SCOTUS Only ‘Assumes’ You Have 1st Amendment Rights via 14th Amendment

by P.A. Madison on March 5th, 2007

I was reading today about a federal case (Morse v. Frederick, aka “Bong Hits 4 Jesus” case) winding its way through the courts, and was thinking how bizarre current federal jurisprudence has really become. On March 19, the United States Supreme Court will hear oral arguments over the limits of freedom of speech in public schools.

“I wanted to know more precisely the boundaries of my freedom,” Joe Frederick said when reporters asked why he’d raised the “Bong Hits 4 Jesus” banner. “I feel that if you don’t use your rights you lose them.”

It is all about rights, isn’t it? But where exactly are those rights citizens of a State can claim under the U.S. Constitution, for which in return they can seek federal intervention? Up to 1925, the Supreme Court had said, “neither the 14th Amendment nor any other provision of the Constitution of the United States imposes upon the states any restrictions about ‘freedom of speech’ . . .” (Prudential Insurance Co. v. Cheek, 259 U.S. 530, 543 (1922))

The court was absolutely correct, nothing in the Fourteenth Amendment conferred new “rights” to citizens of the United States, and for those rights secured to citizens was kept where such rights had always been kept: under State Constitutions and laws. If the Fourteenth Amendment secured anything to anyone, it was to secure redress in the event of State enactments that placed United States citizens on unequal footing with those of their own citizens (Article 4, Section 2 P&I’s) in regards to life, liberty or property.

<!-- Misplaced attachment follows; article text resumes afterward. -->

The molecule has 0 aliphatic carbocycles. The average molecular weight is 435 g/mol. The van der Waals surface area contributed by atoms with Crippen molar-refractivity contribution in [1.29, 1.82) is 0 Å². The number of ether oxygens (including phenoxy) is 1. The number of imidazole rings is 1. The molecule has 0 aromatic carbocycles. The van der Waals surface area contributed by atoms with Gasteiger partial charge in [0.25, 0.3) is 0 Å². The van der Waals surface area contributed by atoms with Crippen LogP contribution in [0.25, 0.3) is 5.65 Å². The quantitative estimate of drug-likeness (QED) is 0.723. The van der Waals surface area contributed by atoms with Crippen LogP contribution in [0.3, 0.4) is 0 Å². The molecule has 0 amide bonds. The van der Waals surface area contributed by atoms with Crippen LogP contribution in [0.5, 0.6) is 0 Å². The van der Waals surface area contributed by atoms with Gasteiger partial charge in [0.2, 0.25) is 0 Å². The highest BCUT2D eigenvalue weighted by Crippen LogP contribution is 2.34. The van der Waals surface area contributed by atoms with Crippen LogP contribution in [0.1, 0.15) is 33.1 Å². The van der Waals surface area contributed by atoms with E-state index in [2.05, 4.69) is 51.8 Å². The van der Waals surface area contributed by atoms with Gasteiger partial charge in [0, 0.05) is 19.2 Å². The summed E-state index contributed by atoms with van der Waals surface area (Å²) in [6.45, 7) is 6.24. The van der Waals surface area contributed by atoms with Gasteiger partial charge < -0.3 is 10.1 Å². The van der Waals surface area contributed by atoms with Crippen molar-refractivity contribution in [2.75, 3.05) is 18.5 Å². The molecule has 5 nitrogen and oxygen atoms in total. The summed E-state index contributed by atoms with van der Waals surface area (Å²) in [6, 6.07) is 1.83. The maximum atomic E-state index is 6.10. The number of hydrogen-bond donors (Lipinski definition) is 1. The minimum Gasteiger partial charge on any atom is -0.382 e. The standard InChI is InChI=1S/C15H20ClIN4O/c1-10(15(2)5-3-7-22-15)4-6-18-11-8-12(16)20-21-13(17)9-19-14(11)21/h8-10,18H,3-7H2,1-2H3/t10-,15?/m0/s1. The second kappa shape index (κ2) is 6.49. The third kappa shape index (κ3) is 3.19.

Three years after Prudential Insurance Co. v. Cheek, the court does a total reversal and says:

For present purposes we may and do assume that freedom of speech and of the press – which are protected by the 1st Amendment from abridgment by Congress – are among the fundamental personal rights and ‘liberties’ protected by the due process clause of the 14th Amendment from impairment by the states. (Gitlow v. New York, 268 U.S. 652, 666 (1925))

I’ll give the court in Gitlow credit for not coming right out and saying the 14th Amendment secured First Amendment protections against State and municipal acts, for that would have been too easy to debunk since it would had required, among other things, to demonstrate that three-fourths of the States had freely surrendered their absolute jurisdiction over regulating the liberties of their own citizens. Instead, this court, and future courts, simply hanged their hat on an “assumption,” not a fact or any historical event of States freely consenting in surrendering their reserved authority over their own citizens.

To paraphrase Jefferson, “can it be believed that the States meant to surrender the authority of preserving order, of enforcing moral duties, and restraining vice, within their own territory?”

Truth be told, the States never ousted their retained right to enable local governments under them to regulate speech in a manner they found appropriate for their communities and customs. The court will have to keep assuming they have such authority that they have assumed for themselves because they will never be able to prove the States ever surrendered such power over its own citizens.

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  1. Larry says:

    Imagine that, all these years of claiming individuals have a first amendment right under the US Constitution against acts or laws of their own State is based only on an assumption and not a fact.

    Since the court finds no problem with assuming constitutional facts, I want them to also assume I have a constitutional right to an annual salary of $250,000 from my employer.

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